Schweizerhäuser - Swiss Chalets
In the late 19th century the so-called "Schweizerhäuser" (Swiss chalets) were characteristic in Baden-Baden. Only a few of these half-timbered houses still exist. So far I have discovered two: one in the corner of Kaiser-Wilhelm-Straße/Beutigweg/Werderstraße, the other one on the hill behind the New Palace.
Caracalla Thermal Baths
More modern looking than the Friedichsbad. The bathing area has a large variety of bathing pools and a Roman saunascape with an outdoor area in the picturesque castle gardens. Prices vary according to how long you stay and there are parking facilities too.
Baden-Baden’s „house mountain“ offers a beautiful view of the Oos valley with the town, the mountains of the northern Black Forest and over the Rhine plain to the Vosges. A network of hiking trails start from the top station of Merkurberg funicular, so if you feel like exercise you have plenty of options. If you prefer taking it easy, enjoy the view, walk a bit round the summit, watch the hanggliders, stop for a coffee at the cafe in the top station… If you plan more activity, the summit is connected to the wide network of hiking trails around Baden-Baden.
Originally named Großer Staufenberg, it was renamed Merkurberg after an ancient stone relief of the Roman god mercury had been found here. A copy is put up on the summit.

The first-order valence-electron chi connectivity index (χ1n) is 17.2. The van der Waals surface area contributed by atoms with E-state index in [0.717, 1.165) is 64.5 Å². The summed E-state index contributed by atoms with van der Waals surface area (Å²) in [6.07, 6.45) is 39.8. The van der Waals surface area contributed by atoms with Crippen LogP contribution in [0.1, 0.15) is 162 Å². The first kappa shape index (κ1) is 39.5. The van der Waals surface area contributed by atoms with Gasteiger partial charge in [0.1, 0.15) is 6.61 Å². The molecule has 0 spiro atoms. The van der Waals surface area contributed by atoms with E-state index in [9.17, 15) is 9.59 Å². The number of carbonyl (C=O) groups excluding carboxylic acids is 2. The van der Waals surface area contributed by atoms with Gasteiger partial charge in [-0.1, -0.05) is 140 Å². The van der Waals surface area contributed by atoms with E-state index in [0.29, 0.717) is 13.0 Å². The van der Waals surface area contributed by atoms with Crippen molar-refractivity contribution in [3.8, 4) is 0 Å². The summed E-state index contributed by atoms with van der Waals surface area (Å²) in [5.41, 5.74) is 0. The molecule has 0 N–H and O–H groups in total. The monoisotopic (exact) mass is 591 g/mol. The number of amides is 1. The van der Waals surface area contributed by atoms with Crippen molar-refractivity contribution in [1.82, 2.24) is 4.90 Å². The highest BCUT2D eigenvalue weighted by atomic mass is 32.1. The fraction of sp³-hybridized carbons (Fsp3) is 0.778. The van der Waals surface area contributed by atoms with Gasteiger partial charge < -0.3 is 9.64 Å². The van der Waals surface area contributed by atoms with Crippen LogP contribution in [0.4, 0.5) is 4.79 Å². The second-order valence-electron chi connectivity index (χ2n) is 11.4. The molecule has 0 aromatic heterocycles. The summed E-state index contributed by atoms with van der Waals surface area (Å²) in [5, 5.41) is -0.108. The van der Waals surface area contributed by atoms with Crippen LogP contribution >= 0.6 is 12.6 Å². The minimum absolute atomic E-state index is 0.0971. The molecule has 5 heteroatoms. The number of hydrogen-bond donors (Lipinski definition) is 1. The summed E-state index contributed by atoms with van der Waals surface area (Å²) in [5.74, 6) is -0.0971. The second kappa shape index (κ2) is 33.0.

Around the Spas
Humans love to bathe and relax in hot water. Baden-Baden's natural thermal springs have been used and enjoyed for some 2000 years. Pretty bath houses have been built above the springs, with pools and basins and everything.
I am not really sure about that. I do not like taking a bath very much. My fur takes forever to dry afterwards and being dripping wet feels so miserable.
Friedrichsbad is the most beautiful of the spas in Baden-Baden. I have never been inside, though. Bathing is bad enough. I heard that in Friedrichsbad you have to go nude. There is no way I am taking off my fur, nonono!!!!
The building on the left is the old steam bath which is nowadays used for arte xhibitions and stuff like that. On the right you see a wing of Friedrichsbad.
Between the two buildings someone has put up those water pots. It must have been a male human because this construction is not really practical. The pedestals are far too high. How does one reach and use the pots? No woman would design such crap.
This very flat guy is a work of art next to the old steam bath.
This is the front facade of Friedrichsbad. A temple of hot water.
This young lady has just left Friedrichsbad, I assume, because she has no clothes, only a towel. I asked her some questions about how this bathing works. She could not convince me to give it a try, though.